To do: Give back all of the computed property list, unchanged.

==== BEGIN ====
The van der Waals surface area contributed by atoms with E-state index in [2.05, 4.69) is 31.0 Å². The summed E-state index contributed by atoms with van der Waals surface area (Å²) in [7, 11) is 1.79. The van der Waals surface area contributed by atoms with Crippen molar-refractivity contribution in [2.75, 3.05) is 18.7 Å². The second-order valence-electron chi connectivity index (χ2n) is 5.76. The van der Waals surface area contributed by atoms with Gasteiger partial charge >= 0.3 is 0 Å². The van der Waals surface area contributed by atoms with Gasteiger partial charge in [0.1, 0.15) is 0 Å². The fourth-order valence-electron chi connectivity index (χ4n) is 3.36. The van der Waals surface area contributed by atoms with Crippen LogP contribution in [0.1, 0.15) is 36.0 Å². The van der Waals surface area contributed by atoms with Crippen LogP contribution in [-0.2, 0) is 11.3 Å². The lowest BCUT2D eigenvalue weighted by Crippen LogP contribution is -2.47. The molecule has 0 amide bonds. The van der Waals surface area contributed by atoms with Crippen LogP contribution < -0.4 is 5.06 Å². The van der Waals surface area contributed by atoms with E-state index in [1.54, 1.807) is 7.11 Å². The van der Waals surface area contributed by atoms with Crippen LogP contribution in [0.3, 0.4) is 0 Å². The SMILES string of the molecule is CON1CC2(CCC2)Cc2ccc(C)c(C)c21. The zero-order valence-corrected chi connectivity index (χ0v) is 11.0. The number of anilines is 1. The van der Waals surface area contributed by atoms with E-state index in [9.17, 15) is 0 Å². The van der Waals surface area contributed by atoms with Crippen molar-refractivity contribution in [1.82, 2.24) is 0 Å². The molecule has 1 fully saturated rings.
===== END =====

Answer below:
The van der Waals surface area contributed by atoms with E-state index in [2.05, 4.69) is 31.0 Å². The summed E-state index contributed by atoms with van der Waals surface area (Å²) in [7, 11) is 1.79. The van der Waals surface area contributed by atoms with Crippen molar-refractivity contribution in [2.75, 3.05) is 18.7 Å². The second-order valence-electron chi connectivity index (χ2n) is 5.76. The van der Waals surface area contributed by atoms with Gasteiger partial charge >= 0.3 is 0 Å². The van der Waals surface area contributed by atoms with Gasteiger partial charge in [0.1, 0.15) is 0 Å². The fourth-order valence-electron chi connectivity index (χ4n) is 3.36. The van der Waals surface area contributed by atoms with Crippen LogP contribution in [0.1, 0.15) is 36.0 Å². The van der Waals surface area contributed by atoms with Crippen LogP contribution in [-0.2, 0) is 11.3 Å². The lowest BCUT2D eigenvalue weighted by Crippen LogP contribution is -2.47. The molecule has 0 amide bonds. The van der Waals surface area contributed by atoms with Crippen LogP contribution < -0.4 is 5.06 Å². The van der Waals surface area contributed by atoms with E-state index in [1.54, 1.807) is 7.11 Å². The van der Waals surface area contributed by atoms with Crippen LogP contribution in [0.3, 0.4) is 0 Å². The SMILES string of the molecule is CON1CC2(CCC2)Cc2ccc(C)c(C)c21. The zero-order valence-corrected chi connectivity index (χ0v) is 11.0. The number of anilines is 1. The van der Waals surface area contributed by atoms with E-state index in [9.17, 15) is 0 Å². The van der Waals surface area contributed by atoms with Crippen molar-refractivity contribution in [1.82, 2.24) is 0 Å². The molecule has 1 fully saturated rings.